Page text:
also said that the workers’ attitude was the sooner they get them out and on the worksheet the better. So, at
Executive Holloware Ltd, a lot of work needs to be done to change the attitude.

2.Leadership education and training. Managers in a leadership role must receive appropriate education and training
in quality management principles and techniques. Without this it is difficult to envisage that managers can provide
the vision and leadership necessary to change the culture of the organization. Leadership training must also be
provided to employees on the shop floor so that they can effectively lead improvement teams to continuously
improve processes.

3.Create awareness within the organization. Usually, companies start their quality initiative using a proven
methodology (such as the Crosby or Juran approach) and an external consultant to create an awareness of TQM
amongst the people at all levels. The senior management team should develop the vision and the mission
statement for the organization and made sure that this was effectively communicated to the rest of the
organization. The company could use the external consultants during the initial stages of the TQM program to
assist in providing some information and knowledge, but the company shouldn’t be totally dependent on them.

4.Employee training and empowerment. Employee training in quality-related concepts and tools are prerequisites for
the effectiveness of quality improvement activities. As we all know, human resources are the most important in
determining the long-term success of a quality management firm. In addition, the knowledge of basic quality
concepts and principles facilitates the understanding of quality relevant issues and provides a common language for
cross-functional teams to problem solving. The basic idea is all employees should be involved in controlling the
work and participating in the business, such as problem solving and decision-making. Empowerment motivates
workers to make their work better. Since people are the creative source for new ideas and innovation, more
satisfaction can be perceived.

5.Recognition and appropriate reward system. Recognition and reward play three important parts in a TQM
·An indicator of performance
·A feedback tool
·A way to show appreciation for effort by the organization
Executive Holloware didn’t do a good job in this aspect. The workers’ pay was only related to the output, which led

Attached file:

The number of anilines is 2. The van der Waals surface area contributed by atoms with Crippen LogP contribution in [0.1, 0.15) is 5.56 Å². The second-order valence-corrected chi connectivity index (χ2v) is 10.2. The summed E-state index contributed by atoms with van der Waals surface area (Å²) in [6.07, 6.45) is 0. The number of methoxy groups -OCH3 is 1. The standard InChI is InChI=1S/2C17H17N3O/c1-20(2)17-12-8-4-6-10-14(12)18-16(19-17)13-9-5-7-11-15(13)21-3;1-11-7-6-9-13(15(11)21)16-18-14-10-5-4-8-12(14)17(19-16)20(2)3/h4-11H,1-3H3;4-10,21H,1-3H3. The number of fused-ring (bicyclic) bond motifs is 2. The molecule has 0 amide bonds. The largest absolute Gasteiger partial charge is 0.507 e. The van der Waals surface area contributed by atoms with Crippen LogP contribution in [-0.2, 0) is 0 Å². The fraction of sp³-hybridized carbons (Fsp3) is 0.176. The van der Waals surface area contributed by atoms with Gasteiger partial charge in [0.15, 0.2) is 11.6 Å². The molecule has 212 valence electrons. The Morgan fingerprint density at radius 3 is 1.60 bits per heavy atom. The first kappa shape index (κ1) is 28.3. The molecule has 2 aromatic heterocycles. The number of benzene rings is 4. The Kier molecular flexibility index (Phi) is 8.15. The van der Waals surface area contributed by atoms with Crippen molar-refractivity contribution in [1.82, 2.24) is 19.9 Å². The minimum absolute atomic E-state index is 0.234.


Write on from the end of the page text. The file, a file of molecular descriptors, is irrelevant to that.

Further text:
to a poor quality performance directly.
6.Set up quality information system. The traditional random management of quality information systems with
inaccurate, incomplete and outdated information is far from adequate for the competitiveness of the company. In
effect, the exact information on quality is a prerequisite for effective and efficient quality management practices.
External benchmarking is going out the organization to examine what industry competitors and excellent performers
outside the industry are doing. (Chase, Aquilano, Jacobs, 2001) Benchmarking is used by more and more
companies. When comparing the very best, the organization can make improvements in products and processes.
The accurate information system makes benchmarking possible.

7.Set up a formal structure for implementing TQM within the company. The establishment of a formal structure
within the company for the implementation of TQM was also a major factor contributing to success. The structure
should include a steering committee at the top of the company and a strong team of trainers at the bottom, both
providing the necessary environment and support to the improvement teams that had been established throughout the

8.Improve the product design, process design and control. The quality assurance of product design affects internal
quality performance and competitive capabilities through its effect on the manufacturability, complexity, reliability
features and serviceability of the products. (Qingyu Zhang, 2000). The quality assurance of work process design is
believed to be a crucial practice with the flexibility, reliability, and maintainability of a process.

9.Integrate the voice of the customer and the supplier. In a customer-oriented organization, total customer
satisfaction becomes the goal of the entire organization. TQM is organized for the purpose of customer satisfaction “
what customers expect is they have the most important job the company has. Furthermore, customers are not only
sources of market information, but also providers of key resources including technology, knowledge, skills and other
essential services necessary for the competitiveness of the manufacturers. They help manufacturers to make